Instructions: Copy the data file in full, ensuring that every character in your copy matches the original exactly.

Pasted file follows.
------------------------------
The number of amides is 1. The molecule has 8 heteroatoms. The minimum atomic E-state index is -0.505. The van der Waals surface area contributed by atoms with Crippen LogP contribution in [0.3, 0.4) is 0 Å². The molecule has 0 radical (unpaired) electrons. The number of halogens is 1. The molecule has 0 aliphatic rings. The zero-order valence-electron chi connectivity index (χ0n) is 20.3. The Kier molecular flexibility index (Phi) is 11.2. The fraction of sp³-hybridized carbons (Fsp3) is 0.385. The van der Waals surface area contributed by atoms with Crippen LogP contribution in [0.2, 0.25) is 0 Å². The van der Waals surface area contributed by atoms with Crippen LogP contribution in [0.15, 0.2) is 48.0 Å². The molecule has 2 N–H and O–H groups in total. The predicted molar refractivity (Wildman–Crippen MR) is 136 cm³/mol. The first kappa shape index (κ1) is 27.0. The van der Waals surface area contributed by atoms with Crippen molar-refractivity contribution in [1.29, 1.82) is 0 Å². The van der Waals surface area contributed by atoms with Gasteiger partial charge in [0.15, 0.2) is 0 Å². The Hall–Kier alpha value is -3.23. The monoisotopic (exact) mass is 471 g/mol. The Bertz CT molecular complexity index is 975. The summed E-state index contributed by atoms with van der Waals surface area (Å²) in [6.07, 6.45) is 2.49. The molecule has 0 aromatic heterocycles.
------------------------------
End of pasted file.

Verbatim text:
The number of amides is 1. The molecule has 8 heteroatoms. The minimum atomic E-state index is -0.505. The van der Waals surface area contributed by atoms with Crippen LogP contribution in [0.3, 0.4) is 0 Å². The molecule has 0 radical (unpaired) electrons. The number of halogens is 1. The molecule has 0 aliphatic rings. The zero-order valence-electron chi connectivity index (χ0n) is 20.3. The Kier molecular flexibility index (Phi) is 11.2. The fraction of sp³-hybridized carbons (Fsp3) is 0.385. The van der Waals surface area contributed by atoms with Crippen LogP contribution in [0.2, 0.25) is 0 Å². The van der Waals surface area contributed by atoms with Crippen LogP contribution in [0.15, 0.2) is 48.0 Å². The molecule has 2 N–H and O–H groups in total. The predicted molar refractivity (Wildman–Crippen MR) is 136 cm³/mol. The first kappa shape index (κ1) is 27.0. The van der Waals surface area contributed by atoms with Crippen molar-refractivity contribution in [1.29, 1.82) is 0 Å². The van der Waals surface area contributed by atoms with Gasteiger partial charge in [0.15, 0.2) is 0 Å². The Hall–Kier alpha value is -3.23. The monoisotopic (exact) mass is 471 g/mol. The Bertz CT molecular complexity index is 975. The summed E-state index contributed by atoms with van der Waals surface area (Å²) in [6.07, 6.45) is 2.49. The molecule has 0 aromatic heterocycles.